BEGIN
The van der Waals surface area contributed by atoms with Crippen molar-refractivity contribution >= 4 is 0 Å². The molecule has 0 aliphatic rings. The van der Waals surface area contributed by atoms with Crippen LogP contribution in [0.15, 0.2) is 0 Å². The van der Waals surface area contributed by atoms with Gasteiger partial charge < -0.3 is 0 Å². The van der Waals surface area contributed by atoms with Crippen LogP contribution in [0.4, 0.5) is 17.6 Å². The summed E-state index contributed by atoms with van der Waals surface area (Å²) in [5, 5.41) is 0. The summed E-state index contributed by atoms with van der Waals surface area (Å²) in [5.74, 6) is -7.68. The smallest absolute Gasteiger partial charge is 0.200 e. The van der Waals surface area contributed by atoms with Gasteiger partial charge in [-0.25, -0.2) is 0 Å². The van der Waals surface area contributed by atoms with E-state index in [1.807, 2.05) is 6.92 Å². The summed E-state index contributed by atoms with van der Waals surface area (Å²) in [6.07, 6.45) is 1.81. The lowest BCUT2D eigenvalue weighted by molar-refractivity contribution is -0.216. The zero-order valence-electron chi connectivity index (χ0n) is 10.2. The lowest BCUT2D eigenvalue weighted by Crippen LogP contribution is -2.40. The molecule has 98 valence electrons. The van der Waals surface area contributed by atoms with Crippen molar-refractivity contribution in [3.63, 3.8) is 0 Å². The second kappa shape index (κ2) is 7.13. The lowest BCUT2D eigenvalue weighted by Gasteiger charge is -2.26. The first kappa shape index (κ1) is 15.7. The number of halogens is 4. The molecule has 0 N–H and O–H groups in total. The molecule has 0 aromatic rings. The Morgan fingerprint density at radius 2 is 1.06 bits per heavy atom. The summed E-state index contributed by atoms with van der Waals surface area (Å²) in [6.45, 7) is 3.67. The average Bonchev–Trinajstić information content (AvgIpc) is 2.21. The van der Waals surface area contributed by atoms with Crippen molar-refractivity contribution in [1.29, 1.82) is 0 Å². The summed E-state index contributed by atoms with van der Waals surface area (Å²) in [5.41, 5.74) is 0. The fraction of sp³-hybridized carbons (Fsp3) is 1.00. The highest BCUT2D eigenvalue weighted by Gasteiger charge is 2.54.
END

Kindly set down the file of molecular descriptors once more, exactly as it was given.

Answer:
The van der Waals surface area contributed by atoms with Crippen molar-refractivity contribution >= 4 is 0 Å². The molecule has 0 aliphatic rings. The van der Waals surface area contributed by atoms with Crippen LogP contribution in [0.15, 0.2) is 0 Å². The van der Waals surface area contributed by atoms with Gasteiger partial charge < -0.3 is 0 Å². The van der Waals surface area contributed by atoms with Crippen LogP contribution in [0.4, 0.5) is 17.6 Å². The summed E-state index contributed by atoms with van der Waals surface area (Å²) in [5, 5.41) is 0. The summed E-state index contributed by atoms with van der Waals surface area (Å²) in [5.74, 6) is -7.68. The smallest absolute Gasteiger partial charge is 0.200 e. The van der Waals surface area contributed by atoms with Gasteiger partial charge in [-0.25, -0.2) is 0 Å². The van der Waals surface area contributed by atoms with E-state index in [1.807, 2.05) is 6.92 Å². The summed E-state index contributed by atoms with van der Waals surface area (Å²) in [6.07, 6.45) is 1.81. The lowest BCUT2D eigenvalue weighted by molar-refractivity contribution is -0.216. The zero-order valence-electron chi connectivity index (χ0n) is 10.2. The lowest BCUT2D eigenvalue weighted by Crippen LogP contribution is -2.40. The molecule has 98 valence electrons. The van der Waals surface area contributed by atoms with Crippen molar-refractivity contribution in [3.63, 3.8) is 0 Å². The second kappa shape index (κ2) is 7.13. The lowest BCUT2D eigenvalue weighted by Gasteiger charge is -2.26. The first kappa shape index (κ1) is 15.7. The number of halogens is 4. The molecule has 0 N–H and O–H groups in total. The molecule has 0 aromatic rings. The Morgan fingerprint density at radius 2 is 1.06 bits per heavy atom. The summed E-state index contributed by atoms with van der Waals surface area (Å²) in [6.45, 7) is 3.67. The average Bonchev–Trinajstić information content (AvgIpc) is 2.21. The van der Waals surface area contributed by atoms with Crippen molar-refractivity contribution in [1.29, 1.82) is 0 Å². The summed E-state index contributed by atoms with van der Waals surface area (Å²) in [5.41, 5.74) is 0. The fraction of sp³-hybridized carbons (Fsp3) is 1.00. The highest BCUT2D eigenvalue weighted by Gasteiger charge is 2.54.